A Kid in Aston. A
When I was a kid being brought up in the back streets Aston we used to play games in the yards and the “horse road”, so called because back then most of the traffic coming down our street was carts pulled by horses.
The milkman, the coalman and the scrap man all had garden-enhancing manure-producing animals pulling their carts.
There was no problem with clearing up the horse poo in those days, not when you could get a tanner a bucket as we could off a bloke who lived up New John Street West. So avoiding the dumpings of the friendly horses was nothing to worry about, and the games could proceed.
Games us lads used to play included, leapfrog over the “miskins”, hide and seek, cowboys and Indians, sliding on the blue brick pavement creating sparks with your hobnailed boots, playing on the “bombed peck” in Ormond Street, which was hidden from the travellers up “The Lane” on the number 7 bus by large hoardings. Those hoardings didn’t make it past Coronation Day, and made a great bonfire in the middle of the street.
Multi coloured “glarnie’s” or marbles as they were often called were either played in the gutter or on any dirt patch that was available. In the gutter you had to get your marble to hit your opponent’s marble which he had rolled down the gutter.
On the bombed peck a little hole was scraped out of the dirt and a marble put in the middle. The players would then try to throw their marbles into the hole to hit the marble.
There was also a future entrepreneur who had a board about eighteen inches long with various-sized holes in the bottom of it. Above each hole was a number and if you got your marble through that hole then that was the number of marbles you won. I imagine he went on to make a fortune, but I don’t know.
The card games then consisted of cards out of the fag packets with photos or drawings of all the best football players, cricketers, jockeys or anybody who was well known at the time. A card was leant against a wall and the player flicked his card towards it, trying to knock it down.
Another wall game when we had a couple of pence was to all line up and chuck your halfpennies towards the wall.
The one that got the nearest was the winner of all the halfpennies lying around Pontoon and three-card brag would come later.
Football was played in the middle of the street with the players coats as goal posts – you were either the Villa or the Blues, and this being Aston, everybody wanted to play for the Villa.
In fact one of my mate’s uncles had played for them before the war, we all tried to get him onto our side, probably thinking he was a good player, but he wasn’t.
On a Sunday if we were playing football when the Three Horseshoes threw out its happy imbibers they would want to join in, but not being quite sober were easy to dribble around most times.
The local copper would stop us playing on a Sunday if there were no adults about but if there were he diplomatically kept his distance; blokes were not averse to having a set-to with the coppers back then.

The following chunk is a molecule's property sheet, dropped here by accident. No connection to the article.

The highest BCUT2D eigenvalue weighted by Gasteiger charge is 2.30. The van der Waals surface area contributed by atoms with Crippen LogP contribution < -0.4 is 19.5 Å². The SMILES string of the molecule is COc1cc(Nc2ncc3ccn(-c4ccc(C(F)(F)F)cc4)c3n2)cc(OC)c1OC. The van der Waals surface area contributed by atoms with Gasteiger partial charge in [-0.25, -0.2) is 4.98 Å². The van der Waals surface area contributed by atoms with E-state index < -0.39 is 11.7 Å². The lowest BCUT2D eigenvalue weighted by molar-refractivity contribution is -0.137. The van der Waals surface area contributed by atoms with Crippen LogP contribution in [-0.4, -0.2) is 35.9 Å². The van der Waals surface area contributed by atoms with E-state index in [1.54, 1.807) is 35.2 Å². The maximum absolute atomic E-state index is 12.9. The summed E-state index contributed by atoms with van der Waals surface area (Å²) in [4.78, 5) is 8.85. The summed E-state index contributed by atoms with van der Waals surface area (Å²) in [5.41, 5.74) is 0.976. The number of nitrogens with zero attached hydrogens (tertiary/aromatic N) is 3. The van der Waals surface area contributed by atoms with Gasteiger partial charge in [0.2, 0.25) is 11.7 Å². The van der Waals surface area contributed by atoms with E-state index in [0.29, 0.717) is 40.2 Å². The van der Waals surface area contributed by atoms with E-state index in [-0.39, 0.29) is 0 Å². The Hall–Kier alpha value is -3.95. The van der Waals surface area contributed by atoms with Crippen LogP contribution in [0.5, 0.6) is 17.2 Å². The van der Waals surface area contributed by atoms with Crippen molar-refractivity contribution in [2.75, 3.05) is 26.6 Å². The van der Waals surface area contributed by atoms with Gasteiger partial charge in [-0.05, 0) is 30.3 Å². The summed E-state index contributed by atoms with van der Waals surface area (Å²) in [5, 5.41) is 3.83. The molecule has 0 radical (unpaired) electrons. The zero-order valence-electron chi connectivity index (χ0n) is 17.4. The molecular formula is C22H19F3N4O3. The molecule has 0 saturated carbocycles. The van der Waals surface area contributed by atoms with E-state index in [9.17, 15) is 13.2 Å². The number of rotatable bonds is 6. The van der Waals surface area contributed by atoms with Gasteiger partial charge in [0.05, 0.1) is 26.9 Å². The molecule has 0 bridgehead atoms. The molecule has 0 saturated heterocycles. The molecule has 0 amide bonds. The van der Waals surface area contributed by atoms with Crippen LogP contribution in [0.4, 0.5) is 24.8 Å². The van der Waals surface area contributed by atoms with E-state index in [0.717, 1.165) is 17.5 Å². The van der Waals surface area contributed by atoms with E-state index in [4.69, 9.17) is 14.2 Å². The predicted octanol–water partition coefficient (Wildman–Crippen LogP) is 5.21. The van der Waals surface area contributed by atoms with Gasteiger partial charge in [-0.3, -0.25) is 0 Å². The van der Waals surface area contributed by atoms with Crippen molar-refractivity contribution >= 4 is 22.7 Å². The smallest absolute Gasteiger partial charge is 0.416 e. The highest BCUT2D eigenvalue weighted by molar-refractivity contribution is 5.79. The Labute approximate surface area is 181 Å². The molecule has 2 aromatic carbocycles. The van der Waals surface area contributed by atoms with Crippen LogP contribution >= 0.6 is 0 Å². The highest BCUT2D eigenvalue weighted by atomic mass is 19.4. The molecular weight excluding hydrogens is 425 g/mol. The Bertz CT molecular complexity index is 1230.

Races sometimes took place on four-wheeled carts. These Formula One cars of the day where made up of pram wheels attached to a wooden plank with a string steering wheel and, if you were posh, even a brake. The engine being whatever fool you could get to push you.
We would go down Cowper Street up Newtown Row right into Ormond Street, to the top turn right and down Summer Lane and turn right at the “Three Horseshoes” back into Cowper Street. We would play cricket with a “miskin” as the stumps or we would draw set of stumps on somebody’s end wall. Long jumping over chalk marks on the pavement was also indulged in although this could be a bit risky in hobnailed boots.
The girls would have plenty of games to play including hopscotch, spinning tops and skipping, the hopscotch would be played on the pavement with the squares marked out and numbered with chalk.
The object of the game was for the player to throw the marker either a stone (or, as in Cowper Street’s instance, a piece of slate – there being loads of slate on the bombed peck) into the number one square, then hop on one foot all the way to the top, turning round, hopping back, picking up the piece of slate at the finish.
Then it was thrown into the next square, and so on.
The player either putting her feet on any lines or missing the square with the slate was out and had then to wait until her turn again, the winner being the first one to complete the course.
Spinning tops was played by boys and girls and the tops would all be differently marked on the top and the sides by chalk, which looked ragged until the top was spinning and then the chalk lines smoothed out and looked great.
Some of the best players could keep these tops going for ages.
Skipping was mostly a girls’ thing and with a girl either end of the rope there could be as many as four or five girls all skipping at the same time, till the swingers got tired, and all the while singing skipping songs.
Most of the girls had dolls, and they could be seen to look after them as if they were real people, like injured Tommie’s or airmen or sailors, and I imagine to a little girl their dolls would be real.
I suppose all of the above just goes to show how when you had nothing you made your own entertainment, and if you were bored it was your own fault.